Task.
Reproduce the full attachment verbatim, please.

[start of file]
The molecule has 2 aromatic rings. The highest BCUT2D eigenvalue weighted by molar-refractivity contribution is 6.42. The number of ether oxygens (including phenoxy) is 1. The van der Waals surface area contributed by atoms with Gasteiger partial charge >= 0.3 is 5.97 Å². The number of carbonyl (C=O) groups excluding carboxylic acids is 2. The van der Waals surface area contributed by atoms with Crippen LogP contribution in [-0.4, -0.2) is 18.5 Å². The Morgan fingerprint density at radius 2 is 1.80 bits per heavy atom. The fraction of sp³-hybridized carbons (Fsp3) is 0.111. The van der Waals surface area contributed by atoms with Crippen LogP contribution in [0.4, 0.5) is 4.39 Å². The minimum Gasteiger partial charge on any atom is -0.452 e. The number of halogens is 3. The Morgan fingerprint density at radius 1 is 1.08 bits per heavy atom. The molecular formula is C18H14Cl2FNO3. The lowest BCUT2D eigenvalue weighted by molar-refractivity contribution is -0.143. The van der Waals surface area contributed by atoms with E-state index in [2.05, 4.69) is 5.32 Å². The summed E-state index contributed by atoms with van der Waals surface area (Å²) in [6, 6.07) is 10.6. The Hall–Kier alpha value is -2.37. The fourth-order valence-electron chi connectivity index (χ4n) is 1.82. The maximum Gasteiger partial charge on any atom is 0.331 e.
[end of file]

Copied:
The molecule has 2 aromatic rings. The highest BCUT2D eigenvalue weighted by molar-refractivity contribution is 6.42. The number of ether oxygens (including phenoxy) is 1. The van der Waals surface area contributed by atoms with Gasteiger partial charge >= 0.3 is 5.97 Å². The number of carbonyl (C=O) groups excluding carboxylic acids is 2. The van der Waals surface area contributed by atoms with Crippen LogP contribution in [-0.4, -0.2) is 18.5 Å². The Morgan fingerprint density at radius 2 is 1.80 bits per heavy atom. The fraction of sp³-hybridized carbons (Fsp3) is 0.111. The van der Waals surface area contributed by atoms with Crippen LogP contribution in [0.4, 0.5) is 4.39 Å². The minimum Gasteiger partial charge on any atom is -0.452 e. The number of halogens is 3. The Morgan fingerprint density at radius 1 is 1.08 bits per heavy atom. The molecular formula is C18H14Cl2FNO3. The lowest BCUT2D eigenvalue weighted by molar-refractivity contribution is -0.143. The van der Waals surface area contributed by atoms with E-state index in [2.05, 4.69) is 5.32 Å². The summed E-state index contributed by atoms with van der Waals surface area (Å²) in [6, 6.07) is 10.6. The Hall–Kier alpha value is -2.37. The fourth-order valence-electron chi connectivity index (χ4n) is 1.82. The maximum Gasteiger partial charge on any atom is 0.331 e.